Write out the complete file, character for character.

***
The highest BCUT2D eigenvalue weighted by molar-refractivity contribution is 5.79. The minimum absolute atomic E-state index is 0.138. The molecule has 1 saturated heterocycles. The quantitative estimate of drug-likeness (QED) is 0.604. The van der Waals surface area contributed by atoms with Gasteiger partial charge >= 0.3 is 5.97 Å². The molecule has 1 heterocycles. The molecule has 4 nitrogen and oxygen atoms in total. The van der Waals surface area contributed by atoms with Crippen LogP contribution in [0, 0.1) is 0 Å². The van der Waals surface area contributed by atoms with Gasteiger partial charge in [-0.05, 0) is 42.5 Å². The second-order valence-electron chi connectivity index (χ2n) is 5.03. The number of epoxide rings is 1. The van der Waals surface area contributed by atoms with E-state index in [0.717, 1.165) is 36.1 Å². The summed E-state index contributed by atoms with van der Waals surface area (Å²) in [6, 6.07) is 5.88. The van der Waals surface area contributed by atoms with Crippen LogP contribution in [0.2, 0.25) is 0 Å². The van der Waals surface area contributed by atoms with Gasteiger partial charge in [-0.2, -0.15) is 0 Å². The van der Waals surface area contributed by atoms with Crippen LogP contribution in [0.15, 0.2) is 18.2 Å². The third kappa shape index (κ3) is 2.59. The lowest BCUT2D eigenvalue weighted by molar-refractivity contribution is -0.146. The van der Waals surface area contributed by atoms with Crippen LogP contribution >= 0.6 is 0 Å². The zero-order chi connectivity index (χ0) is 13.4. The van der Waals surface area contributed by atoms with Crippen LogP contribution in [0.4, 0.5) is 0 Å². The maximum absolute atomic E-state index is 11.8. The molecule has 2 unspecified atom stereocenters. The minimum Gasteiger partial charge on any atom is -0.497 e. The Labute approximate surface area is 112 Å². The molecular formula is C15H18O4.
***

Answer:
The highest BCUT2D eigenvalue weighted by molar-refractivity contribution is 5.79. The minimum absolute atomic E-state index is 0.138. The molecule has 1 saturated heterocycles. The quantitative estimate of drug-likeness (QED) is 0.604. The van der Waals surface area contributed by atoms with Gasteiger partial charge >= 0.3 is 5.97 Å². The molecule has 1 heterocycles. The molecule has 4 nitrogen and oxygen atoms in total. The van der Waals surface area contributed by atoms with Crippen LogP contribution in [0, 0.1) is 0 Å². The van der Waals surface area contributed by atoms with Gasteiger partial charge in [-0.05, 0) is 42.5 Å². The second-order valence-electron chi connectivity index (χ2n) is 5.03. The number of epoxide rings is 1. The van der Waals surface area contributed by atoms with E-state index in [0.717, 1.165) is 36.1 Å². The summed E-state index contributed by atoms with van der Waals surface area (Å²) in [6, 6.07) is 5.88. The van der Waals surface area contributed by atoms with Crippen LogP contribution in [0.2, 0.25) is 0 Å². The van der Waals surface area contributed by atoms with Gasteiger partial charge in [-0.2, -0.15) is 0 Å². The van der Waals surface area contributed by atoms with Crippen LogP contribution in [0.15, 0.2) is 18.2 Å². The third kappa shape index (κ3) is 2.59. The lowest BCUT2D eigenvalue weighted by molar-refractivity contribution is -0.146. The van der Waals surface area contributed by atoms with Crippen LogP contribution >= 0.6 is 0 Å². The zero-order chi connectivity index (χ0) is 13.4. The van der Waals surface area contributed by atoms with Crippen LogP contribution in [0.4, 0.5) is 0 Å². The maximum absolute atomic E-state index is 11.8. The molecule has 2 unspecified atom stereocenters. The minimum Gasteiger partial charge on any atom is -0.497 e. The Labute approximate surface area is 112 Å². The molecular formula is C15H18O4.